I don’t know how effective the lock function has been in regards to preventing the lamp from being turned on accidentally. The way the switch is recessed, I suspect it is unlikely the light will get turned on accidently while being stored. But I would say that when I put the lamp in my pack after locking it, it gives me a level of comfort that it will not get turned on accidentally and as a result be dead when I need it. I did have a bit of frustration once when I was unable to get the light on only to realize it was still locked. But upon realizing that, unlocking it was quite intuitive so not a problem.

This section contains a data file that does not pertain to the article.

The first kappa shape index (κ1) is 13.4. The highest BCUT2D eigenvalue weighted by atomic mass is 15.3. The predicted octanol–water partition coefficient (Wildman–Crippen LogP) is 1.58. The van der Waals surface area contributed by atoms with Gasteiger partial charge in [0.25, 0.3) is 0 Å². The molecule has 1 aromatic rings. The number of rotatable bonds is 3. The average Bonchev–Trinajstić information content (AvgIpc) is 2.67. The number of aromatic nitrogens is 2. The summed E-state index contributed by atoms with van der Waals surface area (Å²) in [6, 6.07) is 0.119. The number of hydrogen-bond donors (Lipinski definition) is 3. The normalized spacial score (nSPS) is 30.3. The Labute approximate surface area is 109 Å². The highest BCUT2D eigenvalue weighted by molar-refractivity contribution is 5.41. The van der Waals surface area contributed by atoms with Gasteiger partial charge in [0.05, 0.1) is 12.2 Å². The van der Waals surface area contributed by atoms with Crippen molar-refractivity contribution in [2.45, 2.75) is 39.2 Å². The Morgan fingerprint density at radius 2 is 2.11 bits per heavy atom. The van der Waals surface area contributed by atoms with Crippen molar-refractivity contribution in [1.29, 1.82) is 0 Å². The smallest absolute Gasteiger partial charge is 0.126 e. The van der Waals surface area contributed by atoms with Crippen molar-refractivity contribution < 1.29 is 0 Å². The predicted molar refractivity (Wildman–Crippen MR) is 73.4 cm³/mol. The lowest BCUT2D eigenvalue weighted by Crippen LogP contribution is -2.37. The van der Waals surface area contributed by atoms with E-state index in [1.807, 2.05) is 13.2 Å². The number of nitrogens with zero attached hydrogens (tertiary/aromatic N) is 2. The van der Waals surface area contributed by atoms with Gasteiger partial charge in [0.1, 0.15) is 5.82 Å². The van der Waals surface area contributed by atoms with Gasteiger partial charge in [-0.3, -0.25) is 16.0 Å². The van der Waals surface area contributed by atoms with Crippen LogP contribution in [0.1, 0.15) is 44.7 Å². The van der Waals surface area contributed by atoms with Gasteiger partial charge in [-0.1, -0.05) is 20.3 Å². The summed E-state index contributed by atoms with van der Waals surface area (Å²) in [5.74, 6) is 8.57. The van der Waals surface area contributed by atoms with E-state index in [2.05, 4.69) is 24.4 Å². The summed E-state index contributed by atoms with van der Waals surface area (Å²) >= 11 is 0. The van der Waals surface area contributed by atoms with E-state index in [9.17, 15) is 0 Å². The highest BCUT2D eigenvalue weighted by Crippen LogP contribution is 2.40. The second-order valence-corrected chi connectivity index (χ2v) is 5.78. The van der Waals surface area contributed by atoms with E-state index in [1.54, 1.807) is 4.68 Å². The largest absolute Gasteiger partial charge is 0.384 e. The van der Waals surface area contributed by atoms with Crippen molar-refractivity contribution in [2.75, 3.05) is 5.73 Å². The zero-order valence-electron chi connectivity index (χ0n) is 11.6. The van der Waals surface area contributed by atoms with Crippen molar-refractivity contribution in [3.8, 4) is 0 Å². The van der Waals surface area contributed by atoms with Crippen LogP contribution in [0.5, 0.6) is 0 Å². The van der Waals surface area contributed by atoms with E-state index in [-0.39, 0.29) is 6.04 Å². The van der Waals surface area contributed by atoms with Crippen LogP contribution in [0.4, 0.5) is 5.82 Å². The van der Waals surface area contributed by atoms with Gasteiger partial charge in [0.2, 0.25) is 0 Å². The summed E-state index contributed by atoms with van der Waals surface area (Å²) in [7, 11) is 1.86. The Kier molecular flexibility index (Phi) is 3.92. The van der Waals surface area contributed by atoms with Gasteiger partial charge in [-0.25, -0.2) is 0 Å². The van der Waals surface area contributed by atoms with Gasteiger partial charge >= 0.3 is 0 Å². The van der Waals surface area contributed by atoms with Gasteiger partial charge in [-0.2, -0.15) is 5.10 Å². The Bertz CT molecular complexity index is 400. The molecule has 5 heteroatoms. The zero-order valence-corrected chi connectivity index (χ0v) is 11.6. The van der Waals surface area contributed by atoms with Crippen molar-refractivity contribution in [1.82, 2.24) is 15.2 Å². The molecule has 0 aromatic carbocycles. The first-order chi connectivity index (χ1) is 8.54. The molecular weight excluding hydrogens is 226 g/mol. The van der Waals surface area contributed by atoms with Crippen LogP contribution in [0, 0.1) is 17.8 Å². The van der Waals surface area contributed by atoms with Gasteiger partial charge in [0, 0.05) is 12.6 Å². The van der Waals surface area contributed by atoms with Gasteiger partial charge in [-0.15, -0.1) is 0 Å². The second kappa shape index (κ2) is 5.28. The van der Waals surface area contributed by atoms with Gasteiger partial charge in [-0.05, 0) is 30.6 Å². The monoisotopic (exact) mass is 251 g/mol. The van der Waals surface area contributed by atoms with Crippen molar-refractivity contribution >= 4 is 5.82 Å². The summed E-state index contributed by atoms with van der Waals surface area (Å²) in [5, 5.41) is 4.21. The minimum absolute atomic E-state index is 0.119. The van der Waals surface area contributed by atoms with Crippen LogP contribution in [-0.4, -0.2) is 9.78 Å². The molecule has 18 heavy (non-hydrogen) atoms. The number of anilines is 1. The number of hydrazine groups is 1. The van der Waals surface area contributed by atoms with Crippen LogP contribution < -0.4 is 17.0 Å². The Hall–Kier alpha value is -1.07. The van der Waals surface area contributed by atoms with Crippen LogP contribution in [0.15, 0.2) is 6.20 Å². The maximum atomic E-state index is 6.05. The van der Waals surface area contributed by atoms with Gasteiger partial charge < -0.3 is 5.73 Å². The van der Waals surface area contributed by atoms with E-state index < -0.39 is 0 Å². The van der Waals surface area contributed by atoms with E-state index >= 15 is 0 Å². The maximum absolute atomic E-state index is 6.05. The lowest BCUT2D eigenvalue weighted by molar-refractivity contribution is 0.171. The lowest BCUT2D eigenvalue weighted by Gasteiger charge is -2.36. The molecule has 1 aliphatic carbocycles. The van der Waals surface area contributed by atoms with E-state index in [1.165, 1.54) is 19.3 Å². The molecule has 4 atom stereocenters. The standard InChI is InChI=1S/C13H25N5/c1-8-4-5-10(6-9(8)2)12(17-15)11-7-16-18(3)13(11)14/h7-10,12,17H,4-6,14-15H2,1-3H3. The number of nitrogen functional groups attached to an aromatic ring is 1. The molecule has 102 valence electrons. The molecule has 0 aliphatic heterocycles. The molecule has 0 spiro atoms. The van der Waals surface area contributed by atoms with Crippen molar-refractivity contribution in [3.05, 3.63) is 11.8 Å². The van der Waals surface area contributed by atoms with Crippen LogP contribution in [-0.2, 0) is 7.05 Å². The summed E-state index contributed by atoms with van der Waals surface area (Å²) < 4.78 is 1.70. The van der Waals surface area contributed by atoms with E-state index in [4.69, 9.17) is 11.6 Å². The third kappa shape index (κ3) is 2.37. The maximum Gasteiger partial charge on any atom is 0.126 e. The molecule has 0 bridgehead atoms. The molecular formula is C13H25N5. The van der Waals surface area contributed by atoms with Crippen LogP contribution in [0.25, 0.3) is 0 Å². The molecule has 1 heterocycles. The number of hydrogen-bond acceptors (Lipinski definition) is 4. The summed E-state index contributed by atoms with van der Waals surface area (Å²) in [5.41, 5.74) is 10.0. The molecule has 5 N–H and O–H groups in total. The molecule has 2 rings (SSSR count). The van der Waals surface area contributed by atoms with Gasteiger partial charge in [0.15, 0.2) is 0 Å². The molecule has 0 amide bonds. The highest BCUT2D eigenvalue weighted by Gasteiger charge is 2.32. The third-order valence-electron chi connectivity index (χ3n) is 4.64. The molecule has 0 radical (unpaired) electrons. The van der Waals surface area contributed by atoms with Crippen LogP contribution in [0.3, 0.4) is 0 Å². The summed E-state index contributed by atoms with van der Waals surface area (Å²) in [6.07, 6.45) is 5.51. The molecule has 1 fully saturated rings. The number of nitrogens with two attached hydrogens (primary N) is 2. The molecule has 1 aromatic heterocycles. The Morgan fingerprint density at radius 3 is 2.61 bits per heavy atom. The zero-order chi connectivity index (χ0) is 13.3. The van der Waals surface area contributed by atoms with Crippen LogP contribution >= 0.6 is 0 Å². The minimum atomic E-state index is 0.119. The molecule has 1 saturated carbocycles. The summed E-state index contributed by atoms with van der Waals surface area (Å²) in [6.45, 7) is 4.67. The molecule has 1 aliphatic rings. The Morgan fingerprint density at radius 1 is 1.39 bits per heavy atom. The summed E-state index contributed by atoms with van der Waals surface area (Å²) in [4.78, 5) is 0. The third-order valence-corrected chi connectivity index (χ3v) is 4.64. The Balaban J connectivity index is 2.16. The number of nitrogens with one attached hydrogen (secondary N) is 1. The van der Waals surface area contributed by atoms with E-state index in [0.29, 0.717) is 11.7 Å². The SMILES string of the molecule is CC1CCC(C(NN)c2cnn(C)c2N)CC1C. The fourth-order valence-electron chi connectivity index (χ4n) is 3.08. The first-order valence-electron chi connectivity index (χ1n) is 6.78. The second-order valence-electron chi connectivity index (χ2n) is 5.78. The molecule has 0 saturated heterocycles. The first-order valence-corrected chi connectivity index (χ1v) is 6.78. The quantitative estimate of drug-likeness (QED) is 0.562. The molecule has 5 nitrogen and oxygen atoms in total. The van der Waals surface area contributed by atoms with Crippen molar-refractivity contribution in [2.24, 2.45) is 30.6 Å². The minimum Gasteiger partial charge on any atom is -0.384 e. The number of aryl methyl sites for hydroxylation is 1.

One thing I was not sure of with Princeton Tec VIZZ is if the inability to adjust the beam. Most of the other head lamps have some sort of method of focusing or dispersing the light either with a focus adjustment or lenses that spreads out the beam when in place. So far I have not missed this sort of feature in the least. The MAXBRIGHT setting provides a good spot of light and when I need that level of concentrated light I also normally need the maximum amount of light, so that is effective. At other times when I don’t need such a concentrated beam I also don’t need it to be as bright, so the wider spread of the dimmable or red setting works just fine. So not having the adjustment is just one less thing to fidget with or to fail.